Working in a large organisation these projects are fairly common, as with any project these should not be missing.

1.  A clear goal/vision – Voltron was never formed without a ‘Robeast’ it had to defeat. The goal and vision of your project must be visible to all involved parties. Everyone should be able to own that vision and understand it. Even if you inherit a project, it is your responsibility as a UX-er to get into it. Ask questions, talk to people, research, own the goal.

2. Strong leadership – The robot lions had a clear leader who gave direction for any of their undertakings. The leader should inspire people to work on the project despite the difficulties it seems to introduce, it is about blending the right skills with the right attitude. As a UX-er it is valuable to own the product. When in doubt, take responsibility.

3. Communication – This kind of project requires a high level of collaboration. It is easy to assume that stakeholders already know what’s going on, but usually these people have many other projects they are looking after (esp in the case of inheritance). Go after them, ask questions. Bear in mind that a change in one of the components you need might affect other products which use them. As a UX-er you have to have your eyes wide open. Sometimes there will be compromises, but everyone has to be on the same page.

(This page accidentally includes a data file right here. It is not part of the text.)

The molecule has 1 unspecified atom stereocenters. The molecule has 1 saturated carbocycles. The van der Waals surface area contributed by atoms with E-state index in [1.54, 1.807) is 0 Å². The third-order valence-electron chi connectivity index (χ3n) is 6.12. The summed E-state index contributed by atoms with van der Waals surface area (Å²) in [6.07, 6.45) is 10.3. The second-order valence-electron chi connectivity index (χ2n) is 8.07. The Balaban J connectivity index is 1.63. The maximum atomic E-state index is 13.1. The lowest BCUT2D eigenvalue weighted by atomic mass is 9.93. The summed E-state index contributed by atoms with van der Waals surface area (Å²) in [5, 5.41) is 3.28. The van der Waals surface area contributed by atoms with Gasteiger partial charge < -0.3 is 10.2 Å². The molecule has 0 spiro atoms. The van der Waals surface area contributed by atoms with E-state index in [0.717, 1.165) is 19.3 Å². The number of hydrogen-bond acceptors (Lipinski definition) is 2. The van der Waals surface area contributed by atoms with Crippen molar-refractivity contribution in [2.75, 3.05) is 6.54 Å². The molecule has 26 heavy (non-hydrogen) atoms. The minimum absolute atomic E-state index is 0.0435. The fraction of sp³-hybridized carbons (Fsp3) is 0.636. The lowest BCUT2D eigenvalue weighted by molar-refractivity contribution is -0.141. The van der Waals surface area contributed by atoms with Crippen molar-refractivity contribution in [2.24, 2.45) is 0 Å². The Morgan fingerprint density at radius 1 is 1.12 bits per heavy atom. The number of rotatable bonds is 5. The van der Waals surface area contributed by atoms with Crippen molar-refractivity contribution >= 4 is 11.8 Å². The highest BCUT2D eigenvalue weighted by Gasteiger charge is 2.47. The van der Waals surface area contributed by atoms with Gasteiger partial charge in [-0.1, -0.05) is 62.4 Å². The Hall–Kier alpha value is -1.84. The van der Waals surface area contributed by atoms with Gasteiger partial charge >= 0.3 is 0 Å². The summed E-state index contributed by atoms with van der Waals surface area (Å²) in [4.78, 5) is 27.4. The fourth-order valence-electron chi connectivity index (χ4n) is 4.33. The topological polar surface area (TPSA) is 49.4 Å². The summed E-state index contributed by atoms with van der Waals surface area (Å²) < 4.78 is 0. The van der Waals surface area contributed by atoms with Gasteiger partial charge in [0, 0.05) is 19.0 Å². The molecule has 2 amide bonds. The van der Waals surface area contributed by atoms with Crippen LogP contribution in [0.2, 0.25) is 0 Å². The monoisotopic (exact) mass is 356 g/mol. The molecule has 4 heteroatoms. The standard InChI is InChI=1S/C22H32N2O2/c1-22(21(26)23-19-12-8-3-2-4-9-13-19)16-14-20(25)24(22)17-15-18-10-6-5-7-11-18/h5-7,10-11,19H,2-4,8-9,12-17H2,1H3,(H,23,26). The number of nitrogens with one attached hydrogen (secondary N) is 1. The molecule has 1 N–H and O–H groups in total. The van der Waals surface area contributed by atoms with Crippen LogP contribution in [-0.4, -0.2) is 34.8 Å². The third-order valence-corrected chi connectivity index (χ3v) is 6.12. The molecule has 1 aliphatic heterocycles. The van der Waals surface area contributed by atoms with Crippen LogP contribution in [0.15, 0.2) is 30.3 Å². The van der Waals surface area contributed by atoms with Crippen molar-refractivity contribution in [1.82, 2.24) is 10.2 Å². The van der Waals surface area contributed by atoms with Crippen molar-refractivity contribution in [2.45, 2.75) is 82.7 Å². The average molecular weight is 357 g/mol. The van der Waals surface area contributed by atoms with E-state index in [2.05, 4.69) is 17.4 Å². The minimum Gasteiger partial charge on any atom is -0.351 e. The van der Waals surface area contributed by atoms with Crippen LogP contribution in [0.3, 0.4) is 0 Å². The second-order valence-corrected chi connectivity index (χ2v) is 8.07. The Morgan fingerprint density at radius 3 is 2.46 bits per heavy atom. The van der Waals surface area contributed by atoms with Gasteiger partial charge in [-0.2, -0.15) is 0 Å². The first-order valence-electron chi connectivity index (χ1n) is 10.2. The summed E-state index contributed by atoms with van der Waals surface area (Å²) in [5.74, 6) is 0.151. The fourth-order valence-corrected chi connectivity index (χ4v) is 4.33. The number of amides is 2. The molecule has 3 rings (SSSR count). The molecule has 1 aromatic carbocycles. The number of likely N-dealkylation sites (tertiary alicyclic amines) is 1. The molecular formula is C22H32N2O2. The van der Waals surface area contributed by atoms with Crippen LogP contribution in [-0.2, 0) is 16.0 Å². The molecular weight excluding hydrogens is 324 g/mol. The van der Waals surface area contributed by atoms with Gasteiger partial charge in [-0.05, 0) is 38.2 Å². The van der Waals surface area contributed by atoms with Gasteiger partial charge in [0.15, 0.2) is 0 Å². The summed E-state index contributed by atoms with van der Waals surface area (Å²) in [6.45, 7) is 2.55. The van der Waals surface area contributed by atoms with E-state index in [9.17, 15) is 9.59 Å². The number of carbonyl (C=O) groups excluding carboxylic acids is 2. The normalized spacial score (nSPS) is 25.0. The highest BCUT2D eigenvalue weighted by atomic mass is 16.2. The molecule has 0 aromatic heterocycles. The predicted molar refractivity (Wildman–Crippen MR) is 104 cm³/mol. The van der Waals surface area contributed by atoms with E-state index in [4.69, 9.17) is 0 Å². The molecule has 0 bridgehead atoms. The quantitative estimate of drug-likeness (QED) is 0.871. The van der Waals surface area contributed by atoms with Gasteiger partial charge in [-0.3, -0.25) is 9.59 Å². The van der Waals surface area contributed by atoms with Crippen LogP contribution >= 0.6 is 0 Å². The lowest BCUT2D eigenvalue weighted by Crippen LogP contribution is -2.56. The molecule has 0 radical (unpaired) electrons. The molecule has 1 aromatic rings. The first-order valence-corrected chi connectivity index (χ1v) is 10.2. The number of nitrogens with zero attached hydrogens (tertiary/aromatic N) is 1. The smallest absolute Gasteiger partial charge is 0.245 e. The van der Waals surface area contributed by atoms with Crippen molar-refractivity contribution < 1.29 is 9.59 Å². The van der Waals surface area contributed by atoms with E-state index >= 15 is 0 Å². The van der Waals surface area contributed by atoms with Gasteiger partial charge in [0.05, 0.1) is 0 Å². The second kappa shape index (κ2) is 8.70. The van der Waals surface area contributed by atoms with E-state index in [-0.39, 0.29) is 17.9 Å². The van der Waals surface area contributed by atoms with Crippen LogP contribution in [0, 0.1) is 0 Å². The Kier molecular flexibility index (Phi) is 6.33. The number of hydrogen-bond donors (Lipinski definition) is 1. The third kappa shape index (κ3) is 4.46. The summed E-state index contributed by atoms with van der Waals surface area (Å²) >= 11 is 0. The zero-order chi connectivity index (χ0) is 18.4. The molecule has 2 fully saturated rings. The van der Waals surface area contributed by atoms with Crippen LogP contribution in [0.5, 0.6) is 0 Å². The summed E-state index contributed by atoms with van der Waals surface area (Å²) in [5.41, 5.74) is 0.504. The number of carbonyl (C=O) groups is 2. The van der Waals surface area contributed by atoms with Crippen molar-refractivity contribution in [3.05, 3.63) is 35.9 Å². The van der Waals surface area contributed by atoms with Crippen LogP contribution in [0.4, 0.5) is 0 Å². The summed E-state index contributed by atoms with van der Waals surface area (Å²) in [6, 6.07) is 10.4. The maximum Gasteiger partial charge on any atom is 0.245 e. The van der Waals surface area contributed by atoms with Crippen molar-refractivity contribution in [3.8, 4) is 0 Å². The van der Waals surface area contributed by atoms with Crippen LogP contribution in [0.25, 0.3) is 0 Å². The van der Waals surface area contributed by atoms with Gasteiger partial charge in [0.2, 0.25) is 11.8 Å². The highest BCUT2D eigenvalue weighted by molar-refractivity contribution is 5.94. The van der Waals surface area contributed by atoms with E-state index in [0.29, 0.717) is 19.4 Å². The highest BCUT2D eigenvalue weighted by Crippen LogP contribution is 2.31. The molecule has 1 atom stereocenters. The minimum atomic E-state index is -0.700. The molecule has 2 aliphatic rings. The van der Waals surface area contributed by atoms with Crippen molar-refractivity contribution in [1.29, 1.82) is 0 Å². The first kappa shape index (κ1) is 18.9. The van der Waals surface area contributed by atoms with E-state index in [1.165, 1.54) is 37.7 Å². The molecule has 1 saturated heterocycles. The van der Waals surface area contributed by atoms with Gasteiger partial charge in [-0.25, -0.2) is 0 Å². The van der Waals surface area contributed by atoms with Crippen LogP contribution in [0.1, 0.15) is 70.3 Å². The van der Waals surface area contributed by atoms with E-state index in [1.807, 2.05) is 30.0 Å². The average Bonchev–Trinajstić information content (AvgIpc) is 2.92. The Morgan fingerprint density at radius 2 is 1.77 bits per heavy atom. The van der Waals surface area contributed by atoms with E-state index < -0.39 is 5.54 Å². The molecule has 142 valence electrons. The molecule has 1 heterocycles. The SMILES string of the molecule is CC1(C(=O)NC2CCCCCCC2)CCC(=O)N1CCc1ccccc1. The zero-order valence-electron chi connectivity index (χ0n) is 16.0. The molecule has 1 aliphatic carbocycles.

These are just a few things I have learned and experienced but the UX-er’s work is never done.

Stay Bright.

Make Useful Annotations

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Example by JMparada

The Challenge

Wireframes. UX professionals are quite used to and comfortable creating these, however annotating meaningfully is still a major challenge for many.  This is extremely valuable when the development team is not a few feet away. In my context, they are thousand of miles away in other countries.

Learnings

Now, I love to tell stories about how everything connects in the world, but a developer who has a deadline has no time for this, maybe after work in a pub. Learning how to write useful annotations has been under the guidance of very helpful ‘bosses’ who would edit my work, and we would extract what was most valuable depending on the audience or context.

Things to be mindful of;

1. The Audience – Who am I communicating to? What do they need the wireframes for? are some questions to ask yourself. One good rule is to drop technical speech and describe things in the plainest way possible, in a language that most can understand.